Day One on Route 66 — Not enough time to see everything

By Jim Meachen and Ted Biederman

(June 24, 2016) The biggest takeaway from our first day on old Route 66 is that we did not allow nearly enough time traveling the old highway out of downtown Chicago through such cities and towns as Joliet, Odell, Pontiac, Bloomington, Lincoln, and Atlanta on our way to Springfield. The route is teeming with small museums highlighting the glory years of the road, restored gas stations, diners and drive-ins of the past, and dozens of old car displays. One day simply is not enough for the serious visitor to discover the past glory of famous 66.

Dick's Towing Service in Joliet, Ill., has this eye-catching display of vintage cars and trucks on old Route 66. The

Motorway America crew — Jim and Luci Meachen and Ted and Trudye Biederman — also discovered the route has no shortage of friendly people willing to talk about the glory days of Route 66 when hundreds of thousands of cars made their way from the Windy City to the coast of California.

See our introductory story outlining the history of historic Route 66

Bob Ford of Atlanta, Ill., about 45 miles north of Springfield, said he has lived in the town of about 1,600 people since he was 3-years-old in 1946 and remembered when hundreds of cars streamed through on a daily basis in the '50s and '60s. Ford, who owns an antique shop called Memories, said renewed interest in the old road has brought an increased influx of visitors on Arch Street — once Route 66 — over the past few years.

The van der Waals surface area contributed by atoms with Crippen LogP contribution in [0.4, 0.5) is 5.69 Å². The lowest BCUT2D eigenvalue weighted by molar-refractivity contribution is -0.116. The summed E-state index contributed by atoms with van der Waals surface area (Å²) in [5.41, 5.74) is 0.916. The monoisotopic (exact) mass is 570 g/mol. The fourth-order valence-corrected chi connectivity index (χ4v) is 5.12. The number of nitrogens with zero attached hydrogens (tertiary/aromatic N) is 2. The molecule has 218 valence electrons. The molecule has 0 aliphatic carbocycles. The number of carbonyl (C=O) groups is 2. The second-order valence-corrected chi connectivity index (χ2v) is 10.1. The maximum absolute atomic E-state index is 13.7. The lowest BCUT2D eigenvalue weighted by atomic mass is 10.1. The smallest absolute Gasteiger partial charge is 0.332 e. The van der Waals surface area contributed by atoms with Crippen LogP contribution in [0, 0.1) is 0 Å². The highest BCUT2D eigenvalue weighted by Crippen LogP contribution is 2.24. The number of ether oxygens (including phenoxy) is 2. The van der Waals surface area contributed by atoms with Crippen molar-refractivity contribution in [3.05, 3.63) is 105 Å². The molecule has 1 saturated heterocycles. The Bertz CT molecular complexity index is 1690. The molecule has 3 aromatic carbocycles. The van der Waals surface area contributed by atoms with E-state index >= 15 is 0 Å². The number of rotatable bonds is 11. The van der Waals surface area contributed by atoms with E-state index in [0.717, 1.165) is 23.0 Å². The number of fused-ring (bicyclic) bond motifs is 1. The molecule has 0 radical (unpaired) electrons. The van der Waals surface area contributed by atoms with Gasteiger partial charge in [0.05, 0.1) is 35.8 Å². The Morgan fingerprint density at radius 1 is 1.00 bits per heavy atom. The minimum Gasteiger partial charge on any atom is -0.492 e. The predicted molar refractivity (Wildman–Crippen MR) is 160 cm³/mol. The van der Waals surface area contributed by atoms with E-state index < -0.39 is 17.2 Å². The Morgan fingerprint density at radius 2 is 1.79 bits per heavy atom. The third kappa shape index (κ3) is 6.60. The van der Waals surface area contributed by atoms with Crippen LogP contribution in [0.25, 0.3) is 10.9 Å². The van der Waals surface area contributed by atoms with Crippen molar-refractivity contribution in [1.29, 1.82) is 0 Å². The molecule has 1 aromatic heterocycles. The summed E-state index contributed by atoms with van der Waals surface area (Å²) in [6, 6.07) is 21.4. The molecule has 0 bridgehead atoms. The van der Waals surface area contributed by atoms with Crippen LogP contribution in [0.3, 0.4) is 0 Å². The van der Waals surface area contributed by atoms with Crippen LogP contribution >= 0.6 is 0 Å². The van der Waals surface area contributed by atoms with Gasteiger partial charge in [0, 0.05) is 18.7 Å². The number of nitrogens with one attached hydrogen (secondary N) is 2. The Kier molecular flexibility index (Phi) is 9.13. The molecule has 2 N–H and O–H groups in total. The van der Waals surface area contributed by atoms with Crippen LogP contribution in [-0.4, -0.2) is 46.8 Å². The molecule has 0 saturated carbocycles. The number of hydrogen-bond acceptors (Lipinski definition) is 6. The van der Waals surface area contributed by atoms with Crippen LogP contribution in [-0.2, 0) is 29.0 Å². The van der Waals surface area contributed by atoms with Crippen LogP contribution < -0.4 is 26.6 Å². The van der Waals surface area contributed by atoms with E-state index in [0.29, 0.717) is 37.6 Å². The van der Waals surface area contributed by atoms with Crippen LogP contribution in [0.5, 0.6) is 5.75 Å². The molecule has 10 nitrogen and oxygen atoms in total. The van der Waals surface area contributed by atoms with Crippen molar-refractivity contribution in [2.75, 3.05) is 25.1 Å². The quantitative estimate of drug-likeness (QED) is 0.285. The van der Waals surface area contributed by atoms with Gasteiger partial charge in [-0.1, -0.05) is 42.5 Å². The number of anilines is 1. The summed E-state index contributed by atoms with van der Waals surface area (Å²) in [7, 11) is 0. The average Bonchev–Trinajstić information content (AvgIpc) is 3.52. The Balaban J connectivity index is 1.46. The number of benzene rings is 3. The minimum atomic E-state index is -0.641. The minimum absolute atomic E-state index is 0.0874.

One of the attractions that has helped bring tourists is the huge fiberglas statue of Paul Bunyan, originally made for the Paul Bunyan Cafe in Flagstaff, Ariz., in 1962, which is now owned by the Preservation Committee of the Illinois Route 66 Association and on loan to the town of Atlanta. Originally the figure was designed to hold an axe, but now holds a giant hotdog.

John Fey, pictured at left, who owns a plaque shop in Berwyn, Ill., outside of Chicago and on the route of old 66, founded the small Berwyn U.S. 66  Museum about nine years ago. He says he has several visitors a day who look at the memorabilia from the Berwyn section of the road.

The most interesting town on the 200-mile route is Pontiac which boasts four museums including the Route 66 Association of Illinois Hall of Fame and Museum and the Pontiac - Oakland Automobile Museum. The Hall of Fame  and Museum claims the largest Route 66 memorabilia collection in Illinois including artist Bob Waldmire's VW bus and Road Yacht mobile home.

Diners and restaurants from the glory days still serve food and nostalgia. We ate lunch at the Old 66 Family Restaurant in Dwight and discovered that it, indeed, lives up to its billing as one of the best places to eat on Route 66 in Illinois. The menu is extensive, the food outstanding and the service first class.

US 66 was established on Nov. 11, 1926, with road signs erected the following year. The highway, which became one of the most famous road systems in America, originally ran from Chicago, and through Missouri, Kansas, Oklahoma, Texas, New Mexico, Arizona and California before ending in Santa Monica, Calif.

People doing business along the route became prosperous due to the growing popularity of the highway, and those same people later fought to keep the highway alive in the face of the growing threat of being bypassed by the new Interstate Highway System in the late '70s and '80s.

Route 66 underwent many improvements and realignments over its lifetime, and it was officially removed from the United States Highway System on June 27, 1985, after it had been replaced in its entirety by segments of the Interstate Highway System.

Our second day will be spent in Springfield, the capital of Illinois, touring the Lincoln Library, the Lincoln Museum and other attractions that once drew vacationeers on Route 66 into the heart of the city for a day of historical sightseeing. And then on day three we will travel southwest to Cuba, Mo.